If you've ever ordered from the Trinitarian Bible Society, you'll know what I'm talking about. There's a feeling you get, a blend of guilt and excitement, like you've just gotten away with something very fun but very bad. It's the price that does it. Or to be more precise, the ratio of price to value. You're used to paying more and getting less. 
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In a lot of ways, a Bible society that still clings to the King James Version in 2009 seems like an anachronism. And the TBS doesn't just cling, it grips tightly, giving no sign of letting go. The result is rather interesting: a society committed to spreading the Word of God, but likewise committed to quality. When I think of modern outreach organizations, "quality" isn't the first word that comes to mind. Dissemination is everything, getting the Bible into people's hands, and silly things like sewn bindings and leather covers and gilt edges don't factor into it. But with the TBS, they still do, which is why, if you like the King James Version, you should be grateful.

SOME HISTORY
I found my first TBS Bible in a Dublin cathedral bookstore. It was the calfskin-bound Pitt Minion pictured here, back in the days before Cambridge revived the setting. I assumed it was some kind of ancient artifact, left over from happier days, but then I returned home and did some research, discovering not only that the TBS still existed, but that it was cranking out Cambridge and Oxford style editions of the KJV in quality calfskin.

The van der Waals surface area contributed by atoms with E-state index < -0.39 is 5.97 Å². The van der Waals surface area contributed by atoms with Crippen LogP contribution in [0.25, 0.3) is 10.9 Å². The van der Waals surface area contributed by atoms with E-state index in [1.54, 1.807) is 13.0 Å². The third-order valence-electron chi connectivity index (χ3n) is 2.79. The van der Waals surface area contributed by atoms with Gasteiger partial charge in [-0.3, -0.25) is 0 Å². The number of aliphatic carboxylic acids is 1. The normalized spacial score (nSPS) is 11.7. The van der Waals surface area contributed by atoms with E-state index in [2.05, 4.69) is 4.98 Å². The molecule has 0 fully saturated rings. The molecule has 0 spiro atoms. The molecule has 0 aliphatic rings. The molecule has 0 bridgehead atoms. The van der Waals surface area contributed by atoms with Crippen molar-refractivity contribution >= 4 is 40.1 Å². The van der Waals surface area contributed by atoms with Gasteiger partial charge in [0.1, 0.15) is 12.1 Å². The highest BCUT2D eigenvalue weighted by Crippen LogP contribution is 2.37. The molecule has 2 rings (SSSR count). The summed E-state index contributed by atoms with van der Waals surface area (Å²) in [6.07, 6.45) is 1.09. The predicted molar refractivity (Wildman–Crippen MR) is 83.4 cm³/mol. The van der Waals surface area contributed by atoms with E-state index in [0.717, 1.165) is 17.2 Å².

So what did I do? I stocked up.

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Above, from top to bottom: the Royal Ruby, the New Brevier, the Pitt Minion, 
and the Textus Receptus, all bound in calfskin except the Ruby, printed on India paper, 
with art-gilt edges and (except for the TR) with two ribbon markers.

With the exception of the Royal Ruby, all of my TBS leather editions are bound in deeply grained, firm but not stiff calfskin. The Ruby, bound in French Morocco, has a less pronounced grain and is a bit more flexible than the others. It also includes the Metrical Psalms (more about that later). The quality of each is exceptional. The prices, however, weren't. I don't think any of them cost more than $50. 

Of the editions pictured, the only one I can still locate on the Trinitarian Bible Society website is the Pitt Minion, which goes for $56.40 now. There are comparably sized editions in calfskin.

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Above: The Royal Ruby is the most flexible of the bunch.
The Royal Ruby is bound in French Morocco leather with vinyl lining, with semi-yapp cover and art-gilt edges. It includes a word list to help with the KJV's unfamiliar English, a reading plan, and the book of Psalms in meter. Though it measures about 4 x 6, the type is legible and there are two ribbon markers, which seems to be standard with the TBS. This is a beautiful pocket-sized edition of the King James Version. After all these years, it still smells great.

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Above: The New Brevier Reference Bible. 

The features enrich when you step up to the New Brevier, which adds center column references, chapter summaries, and the self-pronouncing feature I've never been too fond of. Of the lot, this is my least favorite, perhaps because of the gilt bands on the spine, which is just a little much. Even so, the calfskin, vinyl-lined cover is nice, and the reading plan is there, along with the word list.

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Above: The Pitt Minion.

My favorite, though, is the Pitt Minion, perhaps because it was my first. Though Cambridge now offers a KJV Pitt Minion, they didn't at the time, and the they still don't offer one with two ribbons and art gilt edges so far as I know. In spite of the use its seen over the years, the Pitt Minion still looks great. The gilt has rubbed off the spine a bit, but that's all.